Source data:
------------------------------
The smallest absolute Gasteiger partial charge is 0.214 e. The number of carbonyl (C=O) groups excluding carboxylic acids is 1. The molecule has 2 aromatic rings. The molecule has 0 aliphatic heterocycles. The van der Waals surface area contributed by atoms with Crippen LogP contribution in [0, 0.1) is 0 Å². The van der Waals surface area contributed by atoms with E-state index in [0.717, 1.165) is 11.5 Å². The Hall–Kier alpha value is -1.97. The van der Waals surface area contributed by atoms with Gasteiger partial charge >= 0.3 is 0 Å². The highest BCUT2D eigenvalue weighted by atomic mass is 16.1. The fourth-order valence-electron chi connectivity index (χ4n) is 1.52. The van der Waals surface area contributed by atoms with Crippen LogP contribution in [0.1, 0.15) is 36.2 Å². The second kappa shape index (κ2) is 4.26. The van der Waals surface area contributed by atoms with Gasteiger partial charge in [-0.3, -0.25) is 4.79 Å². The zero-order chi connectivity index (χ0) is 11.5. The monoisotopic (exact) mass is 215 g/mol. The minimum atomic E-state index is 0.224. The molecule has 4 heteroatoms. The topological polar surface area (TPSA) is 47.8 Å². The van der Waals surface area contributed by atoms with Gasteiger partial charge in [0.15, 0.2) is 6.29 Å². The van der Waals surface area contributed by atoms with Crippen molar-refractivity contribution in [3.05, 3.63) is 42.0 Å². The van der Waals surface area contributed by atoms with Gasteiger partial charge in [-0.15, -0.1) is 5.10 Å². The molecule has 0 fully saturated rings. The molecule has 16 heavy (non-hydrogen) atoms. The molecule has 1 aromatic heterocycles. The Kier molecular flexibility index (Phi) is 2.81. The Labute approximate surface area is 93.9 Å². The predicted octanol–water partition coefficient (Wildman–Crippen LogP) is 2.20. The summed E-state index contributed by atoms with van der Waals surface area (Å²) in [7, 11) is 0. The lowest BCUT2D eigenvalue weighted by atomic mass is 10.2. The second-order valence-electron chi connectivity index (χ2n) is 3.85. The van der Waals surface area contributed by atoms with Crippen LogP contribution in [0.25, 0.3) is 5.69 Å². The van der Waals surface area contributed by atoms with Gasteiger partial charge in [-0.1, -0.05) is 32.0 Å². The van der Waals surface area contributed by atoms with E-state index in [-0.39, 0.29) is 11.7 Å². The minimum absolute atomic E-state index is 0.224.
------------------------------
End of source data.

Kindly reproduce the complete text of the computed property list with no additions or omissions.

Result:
The smallest absolute Gasteiger partial charge is 0.214 e. The number of carbonyl (C=O) groups excluding carboxylic acids is 1. The molecule has 2 aromatic rings. The molecule has 0 aliphatic heterocycles. The van der Waals surface area contributed by atoms with Crippen LogP contribution in [0, 0.1) is 0 Å². The van der Waals surface area contributed by atoms with E-state index in [0.717, 1.165) is 11.5 Å². The Hall–Kier alpha value is -1.97. The van der Waals surface area contributed by atoms with Gasteiger partial charge >= 0.3 is 0 Å². The highest BCUT2D eigenvalue weighted by atomic mass is 16.1. The fourth-order valence-electron chi connectivity index (χ4n) is 1.52. The van der Waals surface area contributed by atoms with Crippen LogP contribution in [0.1, 0.15) is 36.2 Å². The second kappa shape index (κ2) is 4.26. The van der Waals surface area contributed by atoms with Gasteiger partial charge in [-0.3, -0.25) is 4.79 Å². The zero-order chi connectivity index (χ0) is 11.5. The monoisotopic (exact) mass is 215 g/mol. The minimum atomic E-state index is 0.224. The molecule has 4 heteroatoms. The topological polar surface area (TPSA) is 47.8 Å². The van der Waals surface area contributed by atoms with Gasteiger partial charge in [0.15, 0.2) is 6.29 Å². The van der Waals surface area contributed by atoms with Crippen molar-refractivity contribution in [3.05, 3.63) is 42.0 Å². The van der Waals surface area contributed by atoms with Gasteiger partial charge in [-0.15, -0.1) is 5.10 Å². The molecule has 0 fully saturated rings. The molecule has 16 heavy (non-hydrogen) atoms. The molecule has 1 aromatic heterocycles. The Kier molecular flexibility index (Phi) is 2.81. The Labute approximate surface area is 93.9 Å². The predicted octanol–water partition coefficient (Wildman–Crippen LogP) is 2.20. The summed E-state index contributed by atoms with van der Waals surface area (Å²) in [7, 11) is 0. The lowest BCUT2D eigenvalue weighted by atomic mass is 10.2. The second-order valence-electron chi connectivity index (χ2n) is 3.85. The van der Waals surface area contributed by atoms with Crippen LogP contribution in [0.25, 0.3) is 5.69 Å². The van der Waals surface area contributed by atoms with Gasteiger partial charge in [-0.1, -0.05) is 32.0 Å². The van der Waals surface area contributed by atoms with E-state index in [-0.39, 0.29) is 11.7 Å². The minimum absolute atomic E-state index is 0.224.